Today I am reprising a piece from May 2014, a flash fiction containing a hairball of truth. Enjoy!
I realized the other day that I am a cat lady. Oh, I don’t own a cat or even a dog for that matter, but I am still a cat lady. I love cats… ceramic cats. I have 3 of them.
They are the perfect companions. Their demeanor is a little aloof, but what do you expect from a cat? They rarely meow, eat very little, require only an occasional dusting, and never try to hijack my laptop.
I’ve never yet had to clean up a hairball.
That said, there is something lacking in my relationship with these strangely well-behaved creatures.
Alas, I am a lazy woman. The amount of vacuuming a living cat introduces into my life breaks the laws of physics. Let’s do the math–I’m an author, so we’ll do it with a story-problem:
Mr. & Mrs. Catpeople are humans who currently have 0 cats. They are ordinary people, not too messy, and not too tidy. Normally, they only have to vacuum their bungalow once a week. One spring day Mrs. Catpeople loses her suburban mind and decides to bring home a cat. If she only had to vacuum the house 1 time a week when two humans resided in her home, how many times will she vacuum with the addition of a cat?
Okay… 2 people + 1 cat = 3 creatures. So, if she cleans once a week when there are 2 creatures in the house, with the addition of a third creature, and assuming you can’t half-vacuum (although you can vacuum half-assed), it should mean she has to vacuum twice a week.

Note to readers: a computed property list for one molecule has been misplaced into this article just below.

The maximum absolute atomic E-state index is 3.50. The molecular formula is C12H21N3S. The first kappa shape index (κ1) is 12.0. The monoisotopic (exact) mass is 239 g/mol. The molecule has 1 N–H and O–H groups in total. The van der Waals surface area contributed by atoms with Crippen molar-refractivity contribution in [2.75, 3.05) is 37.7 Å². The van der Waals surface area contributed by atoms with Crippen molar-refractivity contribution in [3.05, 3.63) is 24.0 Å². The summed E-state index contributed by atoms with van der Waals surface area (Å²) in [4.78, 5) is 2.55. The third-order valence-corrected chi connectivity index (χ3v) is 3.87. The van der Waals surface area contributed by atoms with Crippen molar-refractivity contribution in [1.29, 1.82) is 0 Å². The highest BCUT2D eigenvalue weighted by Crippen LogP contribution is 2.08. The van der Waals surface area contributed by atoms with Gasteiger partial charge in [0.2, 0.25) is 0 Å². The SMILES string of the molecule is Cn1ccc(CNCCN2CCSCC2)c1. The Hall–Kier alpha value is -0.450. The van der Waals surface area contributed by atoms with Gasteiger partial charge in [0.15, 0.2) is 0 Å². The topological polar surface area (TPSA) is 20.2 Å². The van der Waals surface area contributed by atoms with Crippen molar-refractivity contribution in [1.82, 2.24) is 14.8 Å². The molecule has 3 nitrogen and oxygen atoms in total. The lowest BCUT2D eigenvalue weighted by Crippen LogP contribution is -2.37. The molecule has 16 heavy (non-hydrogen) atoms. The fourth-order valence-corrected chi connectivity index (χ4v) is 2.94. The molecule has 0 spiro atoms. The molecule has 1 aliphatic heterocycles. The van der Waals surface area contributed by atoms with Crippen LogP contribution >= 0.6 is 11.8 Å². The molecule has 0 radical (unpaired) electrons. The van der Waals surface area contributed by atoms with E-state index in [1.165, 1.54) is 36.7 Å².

But the fur on the sofa appears every day as if by magic, increasing exponentially with the arrival of guests, which requires her to vacuum morning and evening… so that = 14 times a week that Mrs. Catpeople must haul out the Hoover.
See? I’ve done the math, and it doesn’t add up. Of course, I failed traditional math classes regularly, but according to my calculations, Mrs. C will be up to her eyeballs in cat fluff inside of two weeks, because no normal human being can keep up with that amount of flying fur.
The only reasonable conclusion one can come to is that cats clearly do not obey the same rules of physics as humans do. After all, when it stands on your chest at 3:25 a.m., does your 7 lb cat not gain 25 lbs?
And when they see the invisible object of their desire at the top of the new drapes, are cats not able to travel faster than the speed of light?
Cats are like subatomic particles. They are here and not here, both before and after, and only exist when you are looking at them.
But, while math, or indeed physics, was never my forte, extrapolating stories always was, so here is the true ending of our story-problem, the one math teachers never tell you:
One day while eating his organic Cheerios, Mr. Catpeople suddenly realizes the cat is speaking to him. At first, it seems fun, but gradually he realizes the evil creature is shooting feline thought-rays at him, trying to take control of his mind. Every where he turns, the cat is looking at him. “Get an ax… Kill the dog….”
Mr. Catpeople sets his spoon down, and his remaining Cheerios go soggy while he wrestles with this directive. It seems reasonable, but… “Um, we don’t have a dog.”
“Did I say ‘dog?’ Sorry. I meant you should kill the annoying woman with the evil vacuum….”
So the true answer to the problem is Mrs. Catpeople will vacuum the house ‘0’ times a week because after the funeral Mr. Catpeople will be doing all the vacuuming.
Cats and the Laws of Physics was originally published as Cats and the Physical Laws of the Known Universe, © 2014-2017 by Connie J. Jasperson, published May 25, 2014 on Life in the Realm of Fantasy